St Quentin Canal
The Battle of the St Quentin Canal, 29 September - 2 October 1918
As the series of momentous Allied offensives that had opened on 26 September continued, Rawlinson’s Fourth Army re-joined the fray on Sunday September 29 with the aim of breaking-through the main Hindenburg Position between St Quentin and Verdhuille. Monash’s Australian Corps and Braithwaite’s IX Corps were entrusted with the principal roles in the operation. The preparatory bombardment began on the evening of 26 September; gas shells drenched enemy headquarters and gun positions; high-explosives wreaked havoc on German field-defences.
At 5.50am on 29 September, having assembled in rain and darkness, Fourth Army infantry attacked on a 12 mile front through dense fog and smoke, amid the din of machine-guns, tank engines, and the clamour of the protective artillery barrages. In the northern sector, the drive eastwards towards the tunnelled sector of the St Quentin Canal was led by tanks and two inexperienced American Divisions; confounded by fog and wire, their progress was slow and casualties heavy. Supporting Australian units were drawn into a bitter slogging match for the ridges and by late afternoon had made far less ground than anticipated. Much better success attended IX Corps’ attack in the south, where 46th (North Midland) Division’s 137th Brigade, in a breathtakingly audacious thrust, overran the German outer defences, stormed across the canal and captured intact the surviving bridges, notably, and in the most dramatic circumstances, at Riqueval. Follow-up brigades breached the Main Hindenburg System in this sector by mid-afternoon, when 32nd Division moved through to continue the advance.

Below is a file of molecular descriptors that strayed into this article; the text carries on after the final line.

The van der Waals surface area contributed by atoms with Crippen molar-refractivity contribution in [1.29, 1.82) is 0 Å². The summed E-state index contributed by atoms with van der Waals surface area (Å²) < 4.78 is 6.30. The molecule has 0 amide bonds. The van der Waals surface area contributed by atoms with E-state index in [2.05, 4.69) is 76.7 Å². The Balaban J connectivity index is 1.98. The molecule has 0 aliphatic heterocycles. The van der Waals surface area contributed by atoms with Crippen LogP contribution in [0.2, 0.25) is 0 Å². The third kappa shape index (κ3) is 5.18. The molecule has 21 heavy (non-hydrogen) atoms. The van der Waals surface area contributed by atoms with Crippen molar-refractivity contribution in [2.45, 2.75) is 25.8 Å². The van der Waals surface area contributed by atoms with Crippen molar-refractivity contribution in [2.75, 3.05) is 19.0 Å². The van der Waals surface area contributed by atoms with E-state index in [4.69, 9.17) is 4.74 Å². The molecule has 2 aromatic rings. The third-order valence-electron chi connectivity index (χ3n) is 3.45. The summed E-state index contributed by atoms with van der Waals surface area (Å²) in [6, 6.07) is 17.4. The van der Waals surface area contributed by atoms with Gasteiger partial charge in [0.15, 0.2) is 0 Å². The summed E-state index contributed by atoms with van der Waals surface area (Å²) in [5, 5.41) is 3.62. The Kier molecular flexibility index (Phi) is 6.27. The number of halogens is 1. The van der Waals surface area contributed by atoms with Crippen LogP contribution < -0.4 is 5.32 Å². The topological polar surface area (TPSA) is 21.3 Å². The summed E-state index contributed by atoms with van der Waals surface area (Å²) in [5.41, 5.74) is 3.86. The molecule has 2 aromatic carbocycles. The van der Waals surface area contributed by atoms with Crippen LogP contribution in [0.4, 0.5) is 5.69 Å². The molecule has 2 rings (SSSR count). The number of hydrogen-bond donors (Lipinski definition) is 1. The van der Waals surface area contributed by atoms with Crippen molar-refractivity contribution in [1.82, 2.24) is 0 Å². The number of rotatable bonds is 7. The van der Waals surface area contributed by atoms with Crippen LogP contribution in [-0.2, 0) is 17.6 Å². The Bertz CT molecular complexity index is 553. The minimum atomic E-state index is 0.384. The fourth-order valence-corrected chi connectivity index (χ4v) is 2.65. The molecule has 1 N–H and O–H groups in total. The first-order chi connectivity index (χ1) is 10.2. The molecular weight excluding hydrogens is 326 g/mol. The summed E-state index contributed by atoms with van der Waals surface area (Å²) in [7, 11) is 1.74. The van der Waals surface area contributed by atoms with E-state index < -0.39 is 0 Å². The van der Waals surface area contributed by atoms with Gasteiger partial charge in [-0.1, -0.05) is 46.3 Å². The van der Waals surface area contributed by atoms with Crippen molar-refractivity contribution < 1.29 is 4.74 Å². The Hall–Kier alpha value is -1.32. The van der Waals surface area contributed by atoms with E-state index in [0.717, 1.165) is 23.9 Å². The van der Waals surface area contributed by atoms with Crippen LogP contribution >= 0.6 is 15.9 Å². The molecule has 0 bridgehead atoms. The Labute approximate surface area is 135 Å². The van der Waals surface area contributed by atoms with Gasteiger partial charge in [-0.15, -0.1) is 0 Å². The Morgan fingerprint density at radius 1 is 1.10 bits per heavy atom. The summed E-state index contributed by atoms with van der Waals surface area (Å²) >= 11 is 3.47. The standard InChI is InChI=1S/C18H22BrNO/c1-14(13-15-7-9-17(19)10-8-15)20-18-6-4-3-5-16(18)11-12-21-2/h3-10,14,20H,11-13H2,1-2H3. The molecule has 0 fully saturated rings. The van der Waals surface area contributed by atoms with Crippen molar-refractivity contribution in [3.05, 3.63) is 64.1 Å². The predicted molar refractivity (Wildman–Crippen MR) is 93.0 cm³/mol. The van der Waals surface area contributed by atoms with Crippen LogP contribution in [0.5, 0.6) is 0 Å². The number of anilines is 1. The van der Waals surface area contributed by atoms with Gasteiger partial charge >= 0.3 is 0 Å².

The battle, despite some setbacks, proved a stunning success; the Main Hindenburg Position had been categorically broken and in an advance of three-and-a half miles over 5,000 prisoners and many guns captured. Later that same night Rawlinson issued orders for further forward moves to secure the rest of Hindenburg Line and Hindenburg Support.
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